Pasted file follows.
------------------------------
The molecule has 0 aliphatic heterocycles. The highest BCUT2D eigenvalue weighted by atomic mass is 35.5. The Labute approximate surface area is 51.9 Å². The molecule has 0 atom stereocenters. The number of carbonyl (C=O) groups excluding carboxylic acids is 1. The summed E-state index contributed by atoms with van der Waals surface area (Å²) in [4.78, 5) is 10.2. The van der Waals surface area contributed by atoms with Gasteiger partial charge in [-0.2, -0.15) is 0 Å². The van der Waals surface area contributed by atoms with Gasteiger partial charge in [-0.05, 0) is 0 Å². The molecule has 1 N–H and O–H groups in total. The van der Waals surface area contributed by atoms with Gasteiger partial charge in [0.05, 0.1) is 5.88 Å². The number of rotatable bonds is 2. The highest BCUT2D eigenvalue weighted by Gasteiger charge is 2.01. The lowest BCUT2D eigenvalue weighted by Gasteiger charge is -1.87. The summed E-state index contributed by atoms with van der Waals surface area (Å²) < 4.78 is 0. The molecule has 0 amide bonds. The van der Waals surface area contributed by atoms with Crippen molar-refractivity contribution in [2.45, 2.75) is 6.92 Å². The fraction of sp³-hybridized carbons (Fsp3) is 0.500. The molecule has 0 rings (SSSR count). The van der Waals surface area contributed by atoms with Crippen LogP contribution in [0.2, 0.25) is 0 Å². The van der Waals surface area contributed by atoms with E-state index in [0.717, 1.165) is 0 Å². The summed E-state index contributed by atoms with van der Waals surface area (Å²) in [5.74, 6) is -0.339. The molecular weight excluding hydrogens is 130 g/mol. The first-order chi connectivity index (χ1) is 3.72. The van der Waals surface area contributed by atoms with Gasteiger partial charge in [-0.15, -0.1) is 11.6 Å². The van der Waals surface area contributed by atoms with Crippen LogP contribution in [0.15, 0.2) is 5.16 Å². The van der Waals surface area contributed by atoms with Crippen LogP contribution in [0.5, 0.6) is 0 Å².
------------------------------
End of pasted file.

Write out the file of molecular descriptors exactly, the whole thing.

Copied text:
The molecule has 0 aliphatic heterocycles. The highest BCUT2D eigenvalue weighted by atomic mass is 35.5. The Labute approximate surface area is 51.9 Å². The molecule has 0 atom stereocenters. The number of carbonyl (C=O) groups excluding carboxylic acids is 1. The summed E-state index contributed by atoms with van der Waals surface area (Å²) in [4.78, 5) is 10.2. The van der Waals surface area contributed by atoms with Gasteiger partial charge in [-0.2, -0.15) is 0 Å². The van der Waals surface area contributed by atoms with Gasteiger partial charge in [-0.05, 0) is 0 Å². The molecule has 1 N–H and O–H groups in total. The van der Waals surface area contributed by atoms with Gasteiger partial charge in [0.05, 0.1) is 5.88 Å². The number of rotatable bonds is 2. The highest BCUT2D eigenvalue weighted by Gasteiger charge is 2.01. The lowest BCUT2D eigenvalue weighted by Gasteiger charge is -1.87. The summed E-state index contributed by atoms with van der Waals surface area (Å²) < 4.78 is 0. The molecule has 0 amide bonds. The van der Waals surface area contributed by atoms with Crippen molar-refractivity contribution in [2.45, 2.75) is 6.92 Å². The fraction of sp³-hybridized carbons (Fsp3) is 0.500. The molecule has 0 rings (SSSR count). The van der Waals surface area contributed by atoms with Crippen LogP contribution in [0.2, 0.25) is 0 Å². The van der Waals surface area contributed by atoms with E-state index in [0.717, 1.165) is 0 Å². The summed E-state index contributed by atoms with van der Waals surface area (Å²) in [5.74, 6) is -0.339. The molecular weight excluding hydrogens is 130 g/mol. The first-order chi connectivity index (χ1) is 3.72. The van der Waals surface area contributed by atoms with Gasteiger partial charge in [-0.15, -0.1) is 11.6 Å². The van der Waals surface area contributed by atoms with Crippen LogP contribution in [0.15, 0.2) is 5.16 Å². The van der Waals surface area contributed by atoms with Crippen LogP contribution in [0.5, 0.6) is 0 Å².